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Musing: Requiem for a Rabbit
I need to address a critical detail right up front. We did not cause the rabbit’s demise.
Many of you—those who’ve known me for a long time—might suspect our involvement. Typhoon, my wickedly fast canine, ended the lives of many a rabbit in his younger years despite my best efforts to reduce his carnage. He would patiently lure them deep into the yard, far from the safety of the perimeter fence. Once he launched his assault in a furry blur of hunting desire, he could outrace them in a straight run and outmaneuver them if they attempted to twist and turn out of his clutches. Few escaped once he targeted them.
To protect them, I searched the yard before releasing the mighty hunter. For night time excursions, an incredibly bright flashlight joined my stash of protective gear, illuminating every shadow in my attempt to ensure a no hunting zone.
But I couldn’t prevent every hare with a wild hair from slipping inside our fence in its pursuit of greener grass. Typhoon learned not to alert me to their presence, innocently standing, stretching, and strolling off the porch. By the time I figured out his intentions, I couldn’t prevent the massacre. I could only watch in horror and reflect on the similarities of a Wild Kingdom episode of a cheetah pursuing its prey.
Alas, poor Typhoon has a few years on him now. He has, despite his long streak of delinquency, made it to the ripe old age of eleven. Though he’d deny it, he’s a step slower. He hasn’t added to his impressive lapin collection in several years.
So the rabbit who is the focus of today’s story lost his life without Typhoon’s involvement. He chose, instead, to cross a road. Or, at least, attempt a crossing. That poor decision led him into the path of a car. The car won.
Now, I didn’t witness the horrific event. Typhoon, to the best of my knowledge, did not put out a hit on the rabbit, so no driver came by to collect a reward.
My first glimpse of the grisly scene came early one morning, shortly after sunrise, as we walked the dogs. The poor lifeless body was in the middle of the road.
Pardon the gratuitous description, but, as you will come to understand, the details do matter. The poor creature, after he gave up the bunny ghost, wasn’t struck by just one car. Based on the battered bunny bits scattered across the asphalt, many vehicles squished, squashed, and squeezed him. The crime scene sprawled across the pavement, including the crosswalk we needed to traverse.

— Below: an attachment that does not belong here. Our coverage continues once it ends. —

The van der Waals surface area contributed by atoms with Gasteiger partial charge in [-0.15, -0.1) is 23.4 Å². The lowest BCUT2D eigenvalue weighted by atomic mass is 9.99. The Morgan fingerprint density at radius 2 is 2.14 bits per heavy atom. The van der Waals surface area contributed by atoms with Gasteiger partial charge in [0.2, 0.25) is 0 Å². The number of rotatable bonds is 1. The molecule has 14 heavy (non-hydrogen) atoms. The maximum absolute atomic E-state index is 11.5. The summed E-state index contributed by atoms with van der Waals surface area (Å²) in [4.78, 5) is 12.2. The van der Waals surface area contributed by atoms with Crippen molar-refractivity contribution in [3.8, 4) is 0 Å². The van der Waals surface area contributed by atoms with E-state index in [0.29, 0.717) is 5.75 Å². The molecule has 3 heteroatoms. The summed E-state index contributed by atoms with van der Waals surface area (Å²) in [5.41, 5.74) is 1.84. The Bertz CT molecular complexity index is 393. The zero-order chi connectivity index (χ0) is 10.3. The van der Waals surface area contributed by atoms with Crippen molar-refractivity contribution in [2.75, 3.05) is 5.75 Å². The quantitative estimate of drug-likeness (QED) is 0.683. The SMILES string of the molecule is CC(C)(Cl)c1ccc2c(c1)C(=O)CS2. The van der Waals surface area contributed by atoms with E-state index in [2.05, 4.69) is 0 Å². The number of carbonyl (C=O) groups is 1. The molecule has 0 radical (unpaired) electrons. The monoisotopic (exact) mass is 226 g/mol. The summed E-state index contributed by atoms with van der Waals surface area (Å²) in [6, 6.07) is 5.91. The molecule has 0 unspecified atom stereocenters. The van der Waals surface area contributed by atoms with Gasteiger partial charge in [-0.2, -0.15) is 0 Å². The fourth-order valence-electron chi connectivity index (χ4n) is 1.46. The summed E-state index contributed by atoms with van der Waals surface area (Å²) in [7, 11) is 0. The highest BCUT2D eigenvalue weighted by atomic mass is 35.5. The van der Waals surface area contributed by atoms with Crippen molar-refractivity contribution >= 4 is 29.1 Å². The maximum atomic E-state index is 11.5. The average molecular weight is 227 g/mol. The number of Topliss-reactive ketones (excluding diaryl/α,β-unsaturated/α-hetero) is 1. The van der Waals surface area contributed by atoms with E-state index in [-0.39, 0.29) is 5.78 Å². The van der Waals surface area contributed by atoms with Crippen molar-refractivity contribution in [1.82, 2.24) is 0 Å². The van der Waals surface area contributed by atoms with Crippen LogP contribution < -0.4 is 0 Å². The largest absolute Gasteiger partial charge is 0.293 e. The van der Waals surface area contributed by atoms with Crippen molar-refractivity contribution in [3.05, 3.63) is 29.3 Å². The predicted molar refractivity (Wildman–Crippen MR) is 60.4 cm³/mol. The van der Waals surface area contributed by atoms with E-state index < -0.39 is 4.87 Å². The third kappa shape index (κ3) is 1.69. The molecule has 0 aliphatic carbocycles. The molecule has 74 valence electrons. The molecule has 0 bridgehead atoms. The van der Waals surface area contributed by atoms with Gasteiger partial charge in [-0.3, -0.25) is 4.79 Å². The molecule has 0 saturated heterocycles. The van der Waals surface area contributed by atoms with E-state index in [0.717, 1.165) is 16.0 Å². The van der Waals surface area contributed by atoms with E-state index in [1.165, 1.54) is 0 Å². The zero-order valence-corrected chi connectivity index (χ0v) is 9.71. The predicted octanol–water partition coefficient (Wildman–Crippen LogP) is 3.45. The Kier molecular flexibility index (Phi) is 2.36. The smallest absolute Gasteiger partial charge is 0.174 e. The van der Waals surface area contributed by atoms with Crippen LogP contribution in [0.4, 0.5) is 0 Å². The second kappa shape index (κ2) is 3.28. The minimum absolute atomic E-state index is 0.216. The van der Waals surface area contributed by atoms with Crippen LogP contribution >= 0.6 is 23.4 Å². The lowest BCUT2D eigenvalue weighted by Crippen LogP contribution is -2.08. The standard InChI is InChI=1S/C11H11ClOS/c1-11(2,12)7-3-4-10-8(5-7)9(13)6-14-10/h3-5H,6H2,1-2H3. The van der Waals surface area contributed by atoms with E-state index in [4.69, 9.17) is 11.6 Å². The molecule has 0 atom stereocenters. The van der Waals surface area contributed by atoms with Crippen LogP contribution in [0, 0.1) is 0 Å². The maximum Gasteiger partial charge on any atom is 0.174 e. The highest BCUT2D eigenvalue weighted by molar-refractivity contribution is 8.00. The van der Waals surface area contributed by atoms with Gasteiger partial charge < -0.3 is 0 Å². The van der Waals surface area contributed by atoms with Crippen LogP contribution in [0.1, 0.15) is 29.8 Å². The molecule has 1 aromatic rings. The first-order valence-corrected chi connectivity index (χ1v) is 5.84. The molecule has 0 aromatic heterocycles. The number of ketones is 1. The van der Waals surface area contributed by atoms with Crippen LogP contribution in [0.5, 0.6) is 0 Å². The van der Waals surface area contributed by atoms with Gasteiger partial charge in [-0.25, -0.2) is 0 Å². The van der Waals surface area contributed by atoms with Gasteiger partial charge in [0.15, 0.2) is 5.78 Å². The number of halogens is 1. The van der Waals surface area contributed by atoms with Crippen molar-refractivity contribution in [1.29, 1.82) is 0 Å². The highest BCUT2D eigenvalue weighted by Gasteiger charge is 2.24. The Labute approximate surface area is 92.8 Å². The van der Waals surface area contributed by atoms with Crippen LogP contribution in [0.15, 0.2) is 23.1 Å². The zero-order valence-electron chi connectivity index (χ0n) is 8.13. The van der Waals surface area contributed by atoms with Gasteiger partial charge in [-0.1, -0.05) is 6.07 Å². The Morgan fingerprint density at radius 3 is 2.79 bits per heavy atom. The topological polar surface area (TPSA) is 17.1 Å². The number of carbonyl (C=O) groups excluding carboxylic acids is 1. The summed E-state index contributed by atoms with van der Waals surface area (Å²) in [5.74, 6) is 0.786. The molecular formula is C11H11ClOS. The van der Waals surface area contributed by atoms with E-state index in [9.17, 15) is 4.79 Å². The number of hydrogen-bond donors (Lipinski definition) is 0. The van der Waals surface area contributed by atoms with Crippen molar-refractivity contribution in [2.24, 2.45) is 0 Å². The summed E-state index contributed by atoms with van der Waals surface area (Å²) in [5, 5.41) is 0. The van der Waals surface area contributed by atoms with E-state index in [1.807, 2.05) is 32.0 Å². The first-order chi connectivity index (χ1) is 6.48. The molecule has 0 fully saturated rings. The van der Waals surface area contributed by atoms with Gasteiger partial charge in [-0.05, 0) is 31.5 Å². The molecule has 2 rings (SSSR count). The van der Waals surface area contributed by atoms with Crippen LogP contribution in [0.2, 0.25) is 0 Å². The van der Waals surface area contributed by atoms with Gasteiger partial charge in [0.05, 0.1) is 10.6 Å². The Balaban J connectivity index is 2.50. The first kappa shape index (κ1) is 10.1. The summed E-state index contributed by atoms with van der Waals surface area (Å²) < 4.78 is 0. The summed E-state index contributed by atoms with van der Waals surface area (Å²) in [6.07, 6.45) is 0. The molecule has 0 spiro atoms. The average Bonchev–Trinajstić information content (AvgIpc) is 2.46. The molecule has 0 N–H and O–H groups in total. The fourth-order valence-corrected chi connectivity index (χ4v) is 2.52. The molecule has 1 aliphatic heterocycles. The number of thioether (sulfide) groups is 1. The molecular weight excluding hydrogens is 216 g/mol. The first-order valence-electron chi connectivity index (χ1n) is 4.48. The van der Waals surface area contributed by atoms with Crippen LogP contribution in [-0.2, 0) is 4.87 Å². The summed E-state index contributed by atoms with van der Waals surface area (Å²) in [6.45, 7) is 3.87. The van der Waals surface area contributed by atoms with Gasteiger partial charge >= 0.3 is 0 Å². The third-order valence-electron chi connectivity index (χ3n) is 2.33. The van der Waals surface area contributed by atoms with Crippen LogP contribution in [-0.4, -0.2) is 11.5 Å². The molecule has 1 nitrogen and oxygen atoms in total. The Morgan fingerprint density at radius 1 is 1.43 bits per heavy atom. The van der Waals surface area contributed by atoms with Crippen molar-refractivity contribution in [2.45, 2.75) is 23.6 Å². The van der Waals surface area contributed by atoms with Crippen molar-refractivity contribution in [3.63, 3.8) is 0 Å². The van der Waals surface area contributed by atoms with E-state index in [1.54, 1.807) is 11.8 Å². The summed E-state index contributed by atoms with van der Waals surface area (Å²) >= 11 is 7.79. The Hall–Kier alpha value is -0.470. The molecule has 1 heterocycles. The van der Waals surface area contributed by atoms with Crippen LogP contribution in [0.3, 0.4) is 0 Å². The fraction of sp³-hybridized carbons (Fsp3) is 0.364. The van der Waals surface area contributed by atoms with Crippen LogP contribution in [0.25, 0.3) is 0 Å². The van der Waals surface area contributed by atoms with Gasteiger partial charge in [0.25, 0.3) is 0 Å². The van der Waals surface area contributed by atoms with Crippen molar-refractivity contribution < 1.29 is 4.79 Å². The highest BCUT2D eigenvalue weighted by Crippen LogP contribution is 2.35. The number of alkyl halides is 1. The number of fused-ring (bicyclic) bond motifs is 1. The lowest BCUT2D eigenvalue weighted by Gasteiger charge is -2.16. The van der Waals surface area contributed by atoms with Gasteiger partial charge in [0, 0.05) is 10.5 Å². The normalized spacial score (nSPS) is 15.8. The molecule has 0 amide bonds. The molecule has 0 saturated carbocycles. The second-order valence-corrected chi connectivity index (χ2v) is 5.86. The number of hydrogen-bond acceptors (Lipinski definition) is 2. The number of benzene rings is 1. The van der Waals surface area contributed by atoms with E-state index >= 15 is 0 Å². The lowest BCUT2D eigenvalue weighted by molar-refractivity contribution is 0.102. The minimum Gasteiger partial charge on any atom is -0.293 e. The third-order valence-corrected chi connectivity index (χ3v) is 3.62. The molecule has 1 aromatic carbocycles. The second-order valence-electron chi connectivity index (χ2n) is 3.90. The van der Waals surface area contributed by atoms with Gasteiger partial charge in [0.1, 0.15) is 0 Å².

I’ve written about this crosswalk before. The road leads to a collection of schools—four in total—and their hundreds of students travel this route. In fact, when we approached, it was the start of the school day. And the work day. The road is always quite busy in the mornings.
Which is why we’re normally thankful for the crosswalk. Though there are always a few scofflaws who don’t think slowing down for a couple of human beings and four Siberian Huskies is worth their time, most people generously stop and let us cross. They probably enjoy the parade.
We’re used to being in the spotlight at this point. The dogs sometimes pick the moment we’re in the middle of that road, surrounded by witnesses, to do something embarrassing for humans. There was, for example, the time Typhoon decided he needed to pee. Half way across the road. And once he begins, no amount of coaxing can stop him until he is ready. We could do nothing but avoid the eyes of the amused drivers, as my beloved canine created Lake Typhoon in the middle of the road.
This day, however, Typhoon did not choose to heed nature’s call with dozens of witnesses. Well, not that nature’s call. The hunting instinct, however, engaged.
When our aforementioned rabbit was bludgeoned by tire after tire, the carnage of his car crushed carcass coated the crosswalk. I realized I was going to have to pick my way around a splattered bunny only once I had already stopped traffic and was halfway across the road. While I was trying to delicately forge a path around the bunny goo, the dogs, led by Typhoon, had a more base reaction.
A veritable fresh smorgasbord of disgusting (for humans) and delightful (for dogs) olfactory delights greeted us. Typhoon was in canine heaven, visions of rabbits past dancing in his head. He and his siblings did their best to scoop up a mid-walk snack.
Realizing with horror their plans, I did my best to prevent it. Unfortunately, this debate with my canine companions occurred in the middle of the road in front of stopped traffic. Traffic halted for our zoological parade while the dogs yanked and pulled in their excitement at the bunny buffet.
Despite all the wooing and howling—some of it mine—we somehow made it safely to the curb with no dog getting even the slightest taste. I looked at the horrified stares of my neighbors and various school children. They were, once again, amused at the antics of my dogs. I could do nothing but slink down the trail and into the woods.
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Gratuitous Dog Photo: The Mighty Hunter
His Royal Highness Little Prince Typhoon Phooey doesn’t regret the rabbit chasing days of his youth.
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Until Next Monday
May you avoid unpleasant messes this week.
If you have questions or thoughts, drop them in the comments below.
See you next Monday.
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